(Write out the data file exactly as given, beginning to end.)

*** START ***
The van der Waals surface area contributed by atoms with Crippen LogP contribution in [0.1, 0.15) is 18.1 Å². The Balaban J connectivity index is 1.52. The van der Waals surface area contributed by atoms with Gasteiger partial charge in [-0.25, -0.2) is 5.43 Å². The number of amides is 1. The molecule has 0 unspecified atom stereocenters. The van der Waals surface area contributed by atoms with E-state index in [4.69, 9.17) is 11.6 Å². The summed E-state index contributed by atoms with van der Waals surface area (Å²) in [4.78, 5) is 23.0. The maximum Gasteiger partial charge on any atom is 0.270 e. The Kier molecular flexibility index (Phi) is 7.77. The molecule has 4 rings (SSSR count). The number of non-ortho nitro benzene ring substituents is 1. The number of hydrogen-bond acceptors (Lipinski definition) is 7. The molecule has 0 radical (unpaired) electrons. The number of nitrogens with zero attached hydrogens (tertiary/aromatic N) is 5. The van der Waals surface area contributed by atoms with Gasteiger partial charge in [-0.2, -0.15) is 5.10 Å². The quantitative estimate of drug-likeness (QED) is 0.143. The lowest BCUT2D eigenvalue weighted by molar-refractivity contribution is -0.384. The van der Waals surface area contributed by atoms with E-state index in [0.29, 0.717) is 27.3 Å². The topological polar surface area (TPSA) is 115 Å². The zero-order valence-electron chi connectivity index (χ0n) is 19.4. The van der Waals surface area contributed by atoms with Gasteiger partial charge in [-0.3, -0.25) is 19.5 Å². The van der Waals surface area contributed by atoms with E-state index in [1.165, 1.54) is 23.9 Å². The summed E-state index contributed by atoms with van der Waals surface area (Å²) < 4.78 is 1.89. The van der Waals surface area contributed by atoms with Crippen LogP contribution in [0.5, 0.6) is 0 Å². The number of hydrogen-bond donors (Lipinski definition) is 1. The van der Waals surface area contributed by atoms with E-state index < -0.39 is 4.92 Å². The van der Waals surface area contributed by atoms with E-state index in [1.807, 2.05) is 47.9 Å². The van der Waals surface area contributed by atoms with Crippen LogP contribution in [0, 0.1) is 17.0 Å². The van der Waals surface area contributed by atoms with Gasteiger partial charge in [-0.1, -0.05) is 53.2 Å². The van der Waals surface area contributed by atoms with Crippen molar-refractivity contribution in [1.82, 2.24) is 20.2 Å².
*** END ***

The van der Waals surface area contributed by atoms with Crippen LogP contribution in [0.1, 0.15) is 18.1 Å². The Balaban J connectivity index is 1.52. The van der Waals surface area contributed by atoms with Gasteiger partial charge in [-0.25, -0.2) is 5.43 Å². The number of amides is 1. The molecule has 0 unspecified atom stereocenters. The van der Waals surface area contributed by atoms with E-state index in [4.69, 9.17) is 11.6 Å². The summed E-state index contributed by atoms with van der Waals surface area (Å²) in [4.78, 5) is 23.0. The maximum Gasteiger partial charge on any atom is 0.270 e. The Kier molecular flexibility index (Phi) is 7.77. The molecule has 4 rings (SSSR count). The number of non-ortho nitro benzene ring substituents is 1. The number of hydrogen-bond acceptors (Lipinski definition) is 7. The molecule has 0 radical (unpaired) electrons. The number of nitrogens with zero attached hydrogens (tertiary/aromatic N) is 5. The van der Waals surface area contributed by atoms with Gasteiger partial charge in [-0.2, -0.15) is 5.10 Å². The quantitative estimate of drug-likeness (QED) is 0.143. The lowest BCUT2D eigenvalue weighted by molar-refractivity contribution is -0.384. The van der Waals surface area contributed by atoms with E-state index in [0.29, 0.717) is 27.3 Å². The topological polar surface area (TPSA) is 115 Å². The zero-order valence-electron chi connectivity index (χ0n) is 19.4. The van der Waals surface area contributed by atoms with Gasteiger partial charge in [-0.3, -0.25) is 19.5 Å². The van der Waals surface area contributed by atoms with E-state index in [1.165, 1.54) is 23.9 Å². The summed E-state index contributed by atoms with van der Waals surface area (Å²) < 4.78 is 1.89. The van der Waals surface area contributed by atoms with Crippen LogP contribution in [0.5, 0.6) is 0 Å². The number of hydrogen-bond donors (Lipinski definition) is 1. The van der Waals surface area contributed by atoms with E-state index < -0.39 is 4.92 Å². The van der Waals surface area contributed by atoms with E-state index in [1.807, 2.05) is 47.9 Å². The van der Waals surface area contributed by atoms with Crippen LogP contribution in [0, 0.1) is 17.0 Å². The van der Waals surface area contributed by atoms with Gasteiger partial charge in [-0.1, -0.05) is 53.2 Å². The van der Waals surface area contributed by atoms with Crippen molar-refractivity contribution in [1.82, 2.24) is 20.2 Å².